2025 Impact Targets: Healthy Lives
In Healthy Lives the Foundation's investments of funding, and our institutional investment beyond grantmaking, are aimed at improving health outcomes for Rhode Islanders, providing better care, and lowering costs.
75% of children have a medical home
The Patient-Centered Medical Home is an approach to providing comprehensive primary care for children, youth and adults that facilitates partnerships between patients their personal physicians, and when appropriate, the patient’s family. It is a model that improves health and wellbeing by proactively managing and coordinating care, increasing the use of preventive care and regular screenings, and supporting patients and families in new and innovative ways. In 2021, 51% of Rhode Island children received regular care in a medical home.
90% of adults report a routine checkup
In 2021, 81% of adults in Rhode Island reported a routine physical exam in the previous year. This is lower than the previous rate of 84% between 2018 and 2020. Regular and consistent (annual) routine health exams are a priority for true health care – preventive care – to identify problems before they start or when they are in early phases, when chances for treatment and cure are better.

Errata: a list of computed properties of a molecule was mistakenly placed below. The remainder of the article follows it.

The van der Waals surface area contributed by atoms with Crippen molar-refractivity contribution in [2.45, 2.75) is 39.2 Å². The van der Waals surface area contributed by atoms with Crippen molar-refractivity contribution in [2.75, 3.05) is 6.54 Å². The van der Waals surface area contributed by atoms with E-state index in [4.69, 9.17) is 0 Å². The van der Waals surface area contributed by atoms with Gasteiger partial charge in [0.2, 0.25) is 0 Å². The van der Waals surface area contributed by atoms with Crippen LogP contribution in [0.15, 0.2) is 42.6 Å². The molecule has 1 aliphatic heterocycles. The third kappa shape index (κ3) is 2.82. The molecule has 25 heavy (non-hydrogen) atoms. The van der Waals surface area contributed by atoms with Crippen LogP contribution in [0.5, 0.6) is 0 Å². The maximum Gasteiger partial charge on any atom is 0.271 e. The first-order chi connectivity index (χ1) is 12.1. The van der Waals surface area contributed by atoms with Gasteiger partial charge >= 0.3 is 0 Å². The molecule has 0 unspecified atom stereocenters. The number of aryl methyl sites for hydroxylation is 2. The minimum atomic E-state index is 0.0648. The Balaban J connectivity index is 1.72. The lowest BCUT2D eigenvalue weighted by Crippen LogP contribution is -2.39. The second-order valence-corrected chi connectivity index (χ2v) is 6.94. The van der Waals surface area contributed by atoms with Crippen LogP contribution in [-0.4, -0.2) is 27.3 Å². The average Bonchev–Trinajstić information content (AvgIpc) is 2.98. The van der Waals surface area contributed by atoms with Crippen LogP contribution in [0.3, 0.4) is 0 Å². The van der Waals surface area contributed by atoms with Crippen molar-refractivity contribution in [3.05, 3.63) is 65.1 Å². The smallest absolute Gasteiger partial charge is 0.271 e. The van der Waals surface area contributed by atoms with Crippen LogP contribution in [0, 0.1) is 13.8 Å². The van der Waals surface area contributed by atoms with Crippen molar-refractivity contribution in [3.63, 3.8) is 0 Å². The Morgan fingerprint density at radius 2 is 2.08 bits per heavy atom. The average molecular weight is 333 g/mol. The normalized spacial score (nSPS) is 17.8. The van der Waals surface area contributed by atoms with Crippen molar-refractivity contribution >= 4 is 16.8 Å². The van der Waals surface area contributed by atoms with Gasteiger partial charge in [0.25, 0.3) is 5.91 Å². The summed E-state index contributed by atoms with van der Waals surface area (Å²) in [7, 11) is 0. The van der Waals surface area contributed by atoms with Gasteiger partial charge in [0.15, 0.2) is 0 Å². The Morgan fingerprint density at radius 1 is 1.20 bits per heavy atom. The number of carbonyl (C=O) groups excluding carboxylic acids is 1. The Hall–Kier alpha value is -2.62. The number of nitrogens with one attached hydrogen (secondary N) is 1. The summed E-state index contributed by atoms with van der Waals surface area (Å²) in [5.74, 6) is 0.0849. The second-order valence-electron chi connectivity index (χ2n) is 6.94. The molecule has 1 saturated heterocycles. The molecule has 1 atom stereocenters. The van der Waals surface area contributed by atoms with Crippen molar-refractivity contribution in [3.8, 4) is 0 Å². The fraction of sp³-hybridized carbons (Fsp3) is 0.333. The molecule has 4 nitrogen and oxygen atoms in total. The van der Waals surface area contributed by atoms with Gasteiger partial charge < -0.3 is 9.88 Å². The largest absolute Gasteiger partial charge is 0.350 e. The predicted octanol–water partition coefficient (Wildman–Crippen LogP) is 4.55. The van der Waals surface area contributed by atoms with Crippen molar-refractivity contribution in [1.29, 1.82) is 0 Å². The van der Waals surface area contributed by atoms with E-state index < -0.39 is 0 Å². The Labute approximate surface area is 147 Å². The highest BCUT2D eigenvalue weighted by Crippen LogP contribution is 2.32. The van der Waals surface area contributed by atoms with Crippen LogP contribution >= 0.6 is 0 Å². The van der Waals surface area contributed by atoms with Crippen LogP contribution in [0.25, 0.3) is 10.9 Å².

50% reduction in health disparities measured by routine care
As observed in the other strategic initiative sectors, disparities exist in health access and outcomes for individuals depending on their race and ethnicity. Recent disaggregated data around access to routine care confirm disparate outcomes for adults identifying as Asian, Hispanic and Multiracial. Routine care through regular, annual check-ups is important for early identification and treatment of potentially serious illnesses, lowers the likelihood of emergency room visits, and results in lower health care costs.
50% reduction in health disparities measured in maternal and child health indicators
Although progress has been made on
some health indicators across racial and ethnic populations, such as in births
to teens, disparities still exist across numerous indicators of maternal and
child health. Women
and children of color experience poorer healthcare access and experiences than
white Rhode Islanders. As shown in these data, women of color are more
likely than white women to receive delayed prenatal care and have infants with
low birth weight.
Sources: CDC Behavior Risk Factor Surveillance System, the National Survey of Children's Health, and the RI Department of Health/RI Kids Count.